Posts tagged Tina Brown
I think we’ve done a very good magazine. I don’t know whether you’ve been reading it—probably not—but it’s very good. There was a lot of talent here. But it’s like having a refrigerator on each foot—to have this carapace of the print magazine and all its problems, and all its legacy of unsolved issues. Once we shed that, we’ll just be able to focus on the content. I find that very liberating, personally. I think many of the staff do, too.
Tina Brown’s marvelous interview with New York’s Michael Kinsley is fully worth a read this morning. It’s the best.

Why Tina Brown Chose “the Blaspheming, Crooked-nosed Australian War Correspondent” Michael Ware to Profile Charlie Sheen

Her cover letter in this week’s issue, which features a wild profile of Charlie Sheen:

One insane celebrity deserves another. The writer of the piece this week on Charlie Sheen is Michael Ware, the blaspheming, crooked-nosed Australian war correspondent whose unnerving reporting from Iraq for CNN was gotten by living on the edge of death for 10 years. “You’ve put me in a f—king craphouse hotel that even in BAGHDAD would have been considered a S—THOLE,” he shouted down the phone at me in the course of a fee discussion that better resembled a hostage negotiation.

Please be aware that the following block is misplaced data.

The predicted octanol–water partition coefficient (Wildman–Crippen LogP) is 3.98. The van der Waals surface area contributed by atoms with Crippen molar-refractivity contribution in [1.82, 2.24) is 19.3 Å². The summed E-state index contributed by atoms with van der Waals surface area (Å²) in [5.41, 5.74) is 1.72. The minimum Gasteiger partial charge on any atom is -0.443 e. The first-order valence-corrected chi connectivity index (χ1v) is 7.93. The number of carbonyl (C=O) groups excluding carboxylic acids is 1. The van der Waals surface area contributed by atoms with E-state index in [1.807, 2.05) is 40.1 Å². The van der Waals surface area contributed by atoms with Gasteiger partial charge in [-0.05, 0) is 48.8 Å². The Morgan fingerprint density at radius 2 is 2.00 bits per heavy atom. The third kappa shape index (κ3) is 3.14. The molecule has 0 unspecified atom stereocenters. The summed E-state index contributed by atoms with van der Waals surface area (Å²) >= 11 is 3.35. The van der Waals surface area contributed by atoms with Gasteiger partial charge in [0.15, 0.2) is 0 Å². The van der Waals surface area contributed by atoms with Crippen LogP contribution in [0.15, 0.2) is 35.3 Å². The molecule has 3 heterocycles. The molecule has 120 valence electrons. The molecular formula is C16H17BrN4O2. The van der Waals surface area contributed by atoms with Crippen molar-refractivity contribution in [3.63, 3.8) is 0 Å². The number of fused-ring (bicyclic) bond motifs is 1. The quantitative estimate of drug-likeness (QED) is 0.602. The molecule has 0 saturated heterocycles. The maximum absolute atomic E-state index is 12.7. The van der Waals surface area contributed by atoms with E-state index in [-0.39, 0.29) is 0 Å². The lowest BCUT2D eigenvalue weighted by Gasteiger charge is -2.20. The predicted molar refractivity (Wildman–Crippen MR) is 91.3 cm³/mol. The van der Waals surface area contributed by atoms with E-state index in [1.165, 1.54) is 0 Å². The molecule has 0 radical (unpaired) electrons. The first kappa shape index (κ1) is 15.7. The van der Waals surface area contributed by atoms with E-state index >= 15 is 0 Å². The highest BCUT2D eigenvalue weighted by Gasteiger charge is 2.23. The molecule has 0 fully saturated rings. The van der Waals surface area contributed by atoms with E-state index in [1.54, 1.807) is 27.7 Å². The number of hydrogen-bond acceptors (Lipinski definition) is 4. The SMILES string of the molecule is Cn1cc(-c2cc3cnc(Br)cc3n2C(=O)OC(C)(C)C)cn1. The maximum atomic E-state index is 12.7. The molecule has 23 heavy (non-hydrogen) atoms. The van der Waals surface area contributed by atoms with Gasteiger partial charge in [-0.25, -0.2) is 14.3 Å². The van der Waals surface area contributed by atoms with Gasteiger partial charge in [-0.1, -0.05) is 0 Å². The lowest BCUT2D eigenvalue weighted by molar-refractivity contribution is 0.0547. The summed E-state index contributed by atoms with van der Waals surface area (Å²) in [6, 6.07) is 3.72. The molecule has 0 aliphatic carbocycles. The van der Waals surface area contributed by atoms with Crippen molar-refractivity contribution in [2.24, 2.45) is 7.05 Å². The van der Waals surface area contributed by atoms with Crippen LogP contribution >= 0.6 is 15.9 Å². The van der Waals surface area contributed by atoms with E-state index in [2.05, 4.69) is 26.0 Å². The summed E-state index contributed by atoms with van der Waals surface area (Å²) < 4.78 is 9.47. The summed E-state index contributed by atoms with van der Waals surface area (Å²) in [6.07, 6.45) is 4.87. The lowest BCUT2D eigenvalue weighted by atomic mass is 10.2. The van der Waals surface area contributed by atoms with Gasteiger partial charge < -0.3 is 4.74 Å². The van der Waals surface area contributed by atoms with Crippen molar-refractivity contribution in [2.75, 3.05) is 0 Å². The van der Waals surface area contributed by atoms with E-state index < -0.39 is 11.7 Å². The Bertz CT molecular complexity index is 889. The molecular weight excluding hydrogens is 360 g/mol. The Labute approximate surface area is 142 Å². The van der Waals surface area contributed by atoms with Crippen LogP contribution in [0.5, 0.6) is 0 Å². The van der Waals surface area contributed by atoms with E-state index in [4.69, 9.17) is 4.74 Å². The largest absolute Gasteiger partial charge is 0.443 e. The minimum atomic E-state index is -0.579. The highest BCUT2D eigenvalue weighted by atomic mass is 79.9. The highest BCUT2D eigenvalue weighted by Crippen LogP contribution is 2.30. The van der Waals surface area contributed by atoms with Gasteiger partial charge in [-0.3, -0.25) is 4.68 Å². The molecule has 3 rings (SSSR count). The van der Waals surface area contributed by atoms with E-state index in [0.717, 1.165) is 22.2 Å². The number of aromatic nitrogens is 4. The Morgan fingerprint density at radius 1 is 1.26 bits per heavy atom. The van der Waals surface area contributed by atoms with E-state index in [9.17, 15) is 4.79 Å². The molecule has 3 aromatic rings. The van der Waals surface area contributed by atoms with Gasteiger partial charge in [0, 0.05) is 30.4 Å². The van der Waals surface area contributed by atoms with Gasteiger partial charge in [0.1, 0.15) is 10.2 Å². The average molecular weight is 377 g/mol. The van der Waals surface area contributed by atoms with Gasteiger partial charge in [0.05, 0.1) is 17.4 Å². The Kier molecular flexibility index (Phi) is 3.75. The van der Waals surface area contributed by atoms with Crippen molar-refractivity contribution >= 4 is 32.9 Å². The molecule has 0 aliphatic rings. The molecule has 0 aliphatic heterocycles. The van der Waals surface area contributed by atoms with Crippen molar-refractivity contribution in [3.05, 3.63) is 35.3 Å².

What Michael Ware has done in the line of fire makes Apocalypse Now seem like a Boy Scout training video. In 2004 he was held at gunpoint by Abu Musab al-Zarqawi’s murderous thugs who intended to execute him on video until his Baath Party guards negotiated his release. In 2008 he filmed a shooting of a young Iraqi man by U.S. troops. The bullet did not immediately kill him. “We all spent the next 20 minutes listening to his tortured breath as he died,” Ware told an Australian newspaper. A friend, journalist John Martinkus, says Ware became “obsessed” with the footage, watching it “over and over again,” haunted by the stark moral choice between helping the dying man and performing as a journalist. (The footage was deemed too graphic to air.) Severe (and understandable) posttraumatic stress triggered a leave of absence from CNN, and eventually his resignation.